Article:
Next add the tomatoes, white wine and seasonings. Be very generous with the basil and parsley. You can make this in a Dutch oven, or in a more shallow pan, like this one. This recipe includes seafood amounts for two very generous servings, but intentionally makes enough sauce for a whole lot more. After we scarfed down all the seafood the night I made this, there was still plenty of leftover sauce to serve over pasta the next day.

After the sauce has simmered for about aan hour, add the shellfish and the rest of the seafood. You don’t have to use the same amounts or types of seafood I did. It’s a very fluid recipe and you can substitute whatever you like and eliminate whatever seafood I’ve included that you don’t like. I used cod but haddock or halibut would be great too. The cost of all this seafood can get a little pricey, but it’s a delicious splurge and would be perfect for a Lenten Friday (or Christmas Eve).  Put the shellfish in after you’ve put the rest of the seafood in, to try to keep them from getting submerged too much and hinder their opening. Place the lid on the pot and keep it at a simmer for 15 minutes, without checking or removing the lid.

After 15 minutes, check to see if the fish is cooked through. If not, put the lid back on for a few more minutes until everything is cooked properly. Some of the clams and mussels might still be closed, so put those aside in a separate pan and place it over a low heat by itself, while you portion out the cioppino, either in the pan where you cooked it, or in a tureen, gently lifting the seafood. The cod will easily fall apart unless you use a large spoon to scoop it up whole.

Serve in bowls with crusty toasted bread, smeared with olive oil and salt, or over polenta.

I made some homemade pasta to toss with the leftover sauce. It was perfect for the next evening’s meal. If I can’t have Italy right now, at least I can have pasta and cioppino!

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Cioppino
 
Author:
Ingredients
  • The amounts for the seafood are for two very generous servings. If you add more seafood to serve more people, you don't need to increase the amount of sauce. This recipe provides enough sauce for at least three or four more servings. In fact, after we had eaten all the seafood from the Cioppino one night, my husband and I used the leftover sauce the next day and served it over homemade pasta, and there was still plenty of sauce left in the pan that I didn't use.
  • ¼ cup minced onion
  • ¼ cup green onion, chopped
  • ¼ cup celery, minced
  • ½ of a large fennel bulb, sliced roughly
  • ½ medium carrot, peeled and shredded
  • 4 cloves garlic, minced
  • 3 T. olive oil
  • 1 26.46 oz. box of finely chopped tomatoes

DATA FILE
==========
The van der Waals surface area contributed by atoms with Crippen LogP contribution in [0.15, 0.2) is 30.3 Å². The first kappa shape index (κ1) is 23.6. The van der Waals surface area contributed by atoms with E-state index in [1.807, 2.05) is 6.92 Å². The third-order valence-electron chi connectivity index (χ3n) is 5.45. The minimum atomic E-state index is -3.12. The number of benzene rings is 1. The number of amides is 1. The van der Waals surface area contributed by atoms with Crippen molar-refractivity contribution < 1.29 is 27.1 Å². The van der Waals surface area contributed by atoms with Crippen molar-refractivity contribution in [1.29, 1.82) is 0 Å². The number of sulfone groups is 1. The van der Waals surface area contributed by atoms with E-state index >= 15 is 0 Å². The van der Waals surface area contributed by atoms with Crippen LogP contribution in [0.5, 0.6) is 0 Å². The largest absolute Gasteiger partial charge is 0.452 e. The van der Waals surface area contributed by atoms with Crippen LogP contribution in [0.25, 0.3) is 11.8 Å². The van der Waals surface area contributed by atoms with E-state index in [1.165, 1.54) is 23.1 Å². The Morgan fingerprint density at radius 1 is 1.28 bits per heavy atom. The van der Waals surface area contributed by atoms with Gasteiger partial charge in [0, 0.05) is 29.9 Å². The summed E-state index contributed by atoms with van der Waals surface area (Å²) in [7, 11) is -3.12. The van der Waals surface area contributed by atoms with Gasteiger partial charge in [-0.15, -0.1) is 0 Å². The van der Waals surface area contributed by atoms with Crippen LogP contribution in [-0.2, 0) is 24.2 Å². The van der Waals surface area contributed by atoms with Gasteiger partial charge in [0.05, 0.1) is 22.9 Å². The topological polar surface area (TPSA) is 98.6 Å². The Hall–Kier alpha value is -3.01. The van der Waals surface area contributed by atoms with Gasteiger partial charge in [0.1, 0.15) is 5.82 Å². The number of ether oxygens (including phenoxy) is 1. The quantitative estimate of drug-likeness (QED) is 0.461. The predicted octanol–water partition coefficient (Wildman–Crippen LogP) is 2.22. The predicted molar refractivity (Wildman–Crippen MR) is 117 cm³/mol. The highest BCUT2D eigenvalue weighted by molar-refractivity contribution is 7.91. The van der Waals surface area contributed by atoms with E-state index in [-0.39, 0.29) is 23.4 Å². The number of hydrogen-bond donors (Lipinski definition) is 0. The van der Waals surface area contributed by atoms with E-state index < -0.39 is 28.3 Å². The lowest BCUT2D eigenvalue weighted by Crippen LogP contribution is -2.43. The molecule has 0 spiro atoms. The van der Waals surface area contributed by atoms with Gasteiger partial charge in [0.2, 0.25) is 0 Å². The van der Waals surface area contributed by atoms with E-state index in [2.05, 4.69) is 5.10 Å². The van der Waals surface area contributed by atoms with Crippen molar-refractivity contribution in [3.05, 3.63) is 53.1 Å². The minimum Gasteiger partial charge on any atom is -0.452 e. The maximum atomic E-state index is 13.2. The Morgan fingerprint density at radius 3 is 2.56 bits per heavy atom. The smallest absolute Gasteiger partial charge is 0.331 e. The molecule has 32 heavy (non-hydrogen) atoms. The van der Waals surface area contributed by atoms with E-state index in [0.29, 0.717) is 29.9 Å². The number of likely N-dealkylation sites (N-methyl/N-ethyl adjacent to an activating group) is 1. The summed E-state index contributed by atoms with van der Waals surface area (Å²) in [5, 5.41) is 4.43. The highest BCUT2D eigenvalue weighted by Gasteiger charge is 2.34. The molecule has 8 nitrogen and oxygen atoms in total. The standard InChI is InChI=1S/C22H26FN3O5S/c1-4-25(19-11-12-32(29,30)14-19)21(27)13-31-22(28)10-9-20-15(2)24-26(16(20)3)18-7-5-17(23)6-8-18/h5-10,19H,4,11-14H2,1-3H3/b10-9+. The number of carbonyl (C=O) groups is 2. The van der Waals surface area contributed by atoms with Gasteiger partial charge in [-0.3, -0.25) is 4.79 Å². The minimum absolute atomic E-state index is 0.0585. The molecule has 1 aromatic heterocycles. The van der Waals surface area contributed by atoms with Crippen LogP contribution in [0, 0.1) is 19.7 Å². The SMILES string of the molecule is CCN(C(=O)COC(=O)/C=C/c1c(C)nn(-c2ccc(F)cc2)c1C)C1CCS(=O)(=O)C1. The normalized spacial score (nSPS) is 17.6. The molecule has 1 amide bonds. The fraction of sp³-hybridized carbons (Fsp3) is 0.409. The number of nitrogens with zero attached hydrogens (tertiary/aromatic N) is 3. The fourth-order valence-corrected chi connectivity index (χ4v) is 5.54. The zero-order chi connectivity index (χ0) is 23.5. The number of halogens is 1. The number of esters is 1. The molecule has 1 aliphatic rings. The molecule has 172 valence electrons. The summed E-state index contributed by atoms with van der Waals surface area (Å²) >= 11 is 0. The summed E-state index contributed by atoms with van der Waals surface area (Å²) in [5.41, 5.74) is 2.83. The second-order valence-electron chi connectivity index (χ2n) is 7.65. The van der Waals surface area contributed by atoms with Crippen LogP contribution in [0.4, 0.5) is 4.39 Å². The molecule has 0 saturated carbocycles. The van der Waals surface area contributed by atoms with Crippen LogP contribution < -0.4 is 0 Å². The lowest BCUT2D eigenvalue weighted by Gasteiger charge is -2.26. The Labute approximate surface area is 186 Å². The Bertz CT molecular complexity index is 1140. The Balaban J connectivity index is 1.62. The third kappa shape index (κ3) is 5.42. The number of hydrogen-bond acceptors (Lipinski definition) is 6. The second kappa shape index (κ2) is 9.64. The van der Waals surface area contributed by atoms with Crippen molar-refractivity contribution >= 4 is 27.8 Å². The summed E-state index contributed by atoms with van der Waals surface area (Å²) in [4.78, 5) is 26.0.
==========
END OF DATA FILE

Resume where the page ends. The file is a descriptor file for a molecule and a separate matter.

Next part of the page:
• 1 26.46 oz. box of strained tomatoes
  • (or use all strained tomatoes, or all finely chopped tomatoes if you prefer)
  • 1 cup dry white wine
  • ½ cup water (use it to swish out any remaining bits of tomato from the tomato box, jar or cans you use).
  • 1 teaspoon dried basil
  • 1 bay leaf
  • 1 teaspoon salt
  • ¼ teaspoon black pepper
  • a sprinkle of red pepper flakes
  • ¼ cup fresh basil, minced
  • ¼ cup fresh parsley, minced
  • ½ pound halibut, cod or similar fleshy white fish
  • ½ pound fresh shrimp
  • ½ pound fresh scallops
  • 6 squid bodies, cut into "rings"
  • a dozen mussels
  • a dozen and a half clams
Instructions
  1. Sauté onion, green pepper, celery, carrot, fennel and garlic in olive oil in a large Dutch oven or pan until limp.
  2. Stir in the tomatoes, tomato sauce, basil, bay leaf, parsley, salt, black pepper and red pepper flakes.
  3. Heat to boiling and add the white wine.
  4. Reduce heat to a simmer.
  5. Simmer one hour, then discard the bay leaf.
  6. Cut the cod, or whatever white fish you're using, into two large pieces.
  7. Scrub the clams and mussels thoroughly, removing any "beard" from the mussels.
  8. Cut the squid into rings, and shell and devein the shrimp.
  9. Add the clams and the mussels to the pan, then add the rest of the seafood to the tomato sauce -- the squid, the shrimp, the scallops and the cod.
  10. Put the lid on and let everything cook together at a simmer for 15 minutes, WITHOUT STIRRING and WITHOUT LIFTING THE LID.
  11. If you stir, you will break up the codfish, which flakes apart easily when cooked.
  12. Check it after 15 minutes and if the fish is all cooked, serve the cioppino in the pan you cooked it, or remove it gently to a serving tureen.
  13. If some of the shellfish haven't opened, let them continue cooking in a separate pot, which should take only a few more minutes.
  14. Sprinkle with parsley and serve in bowls with plenty of toasted crusty bread smeared with olive oil and salt, or over polenta.
 

 

 

Braciole